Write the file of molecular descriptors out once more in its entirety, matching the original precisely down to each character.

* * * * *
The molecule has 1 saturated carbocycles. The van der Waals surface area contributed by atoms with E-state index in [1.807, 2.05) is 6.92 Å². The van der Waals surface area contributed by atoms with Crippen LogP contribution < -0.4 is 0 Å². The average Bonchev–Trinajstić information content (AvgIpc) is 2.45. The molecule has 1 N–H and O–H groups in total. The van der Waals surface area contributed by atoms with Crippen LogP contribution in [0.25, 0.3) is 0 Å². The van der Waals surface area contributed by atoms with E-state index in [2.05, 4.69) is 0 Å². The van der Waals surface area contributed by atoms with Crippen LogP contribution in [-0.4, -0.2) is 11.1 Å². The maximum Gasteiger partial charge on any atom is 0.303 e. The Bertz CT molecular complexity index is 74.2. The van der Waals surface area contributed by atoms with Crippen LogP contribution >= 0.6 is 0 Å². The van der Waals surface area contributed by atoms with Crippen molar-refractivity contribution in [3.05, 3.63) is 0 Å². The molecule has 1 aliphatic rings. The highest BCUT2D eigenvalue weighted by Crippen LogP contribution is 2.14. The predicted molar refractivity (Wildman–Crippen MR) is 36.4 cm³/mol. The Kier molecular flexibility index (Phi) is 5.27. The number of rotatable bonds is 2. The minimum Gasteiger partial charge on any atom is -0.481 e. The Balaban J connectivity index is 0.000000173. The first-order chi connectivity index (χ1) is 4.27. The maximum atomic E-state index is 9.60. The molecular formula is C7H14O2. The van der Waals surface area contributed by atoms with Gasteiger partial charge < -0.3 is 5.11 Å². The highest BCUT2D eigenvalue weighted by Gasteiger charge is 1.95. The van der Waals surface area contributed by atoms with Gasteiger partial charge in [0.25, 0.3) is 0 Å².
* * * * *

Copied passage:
The molecule has 1 saturated carbocycles. The van der Waals surface area contributed by atoms with E-state index in [1.807, 2.05) is 6.92 Å². The van der Waals surface area contributed by atoms with Crippen LogP contribution < -0.4 is 0 Å². The average Bonchev–Trinajstić information content (AvgIpc) is 2.45. The molecule has 1 N–H and O–H groups in total. The van der Waals surface area contributed by atoms with Crippen LogP contribution in [0.25, 0.3) is 0 Å². The van der Waals surface area contributed by atoms with E-state index in [2.05, 4.69) is 0 Å². The van der Waals surface area contributed by atoms with Crippen LogP contribution in [-0.4, -0.2) is 11.1 Å². The maximum Gasteiger partial charge on any atom is 0.303 e. The Bertz CT molecular complexity index is 74.2. The van der Waals surface area contributed by atoms with Crippen LogP contribution >= 0.6 is 0 Å². The van der Waals surface area contributed by atoms with Crippen molar-refractivity contribution in [3.05, 3.63) is 0 Å². The molecule has 1 aliphatic rings. The highest BCUT2D eigenvalue weighted by Crippen LogP contribution is 2.14. The predicted molar refractivity (Wildman–Crippen MR) is 36.4 cm³/mol. The Kier molecular flexibility index (Phi) is 5.27. The number of rotatable bonds is 2. The minimum Gasteiger partial charge on any atom is -0.481 e. The Balaban J connectivity index is 0.000000173. The first-order chi connectivity index (χ1) is 4.27. The maximum atomic E-state index is 9.60. The molecular formula is C7H14O2. The van der Waals surface area contributed by atoms with Gasteiger partial charge < -0.3 is 5.11 Å². The highest BCUT2D eigenvalue weighted by Gasteiger charge is 1.95. The van der Waals surface area contributed by atoms with Gasteiger partial charge in [0.25, 0.3) is 0 Å².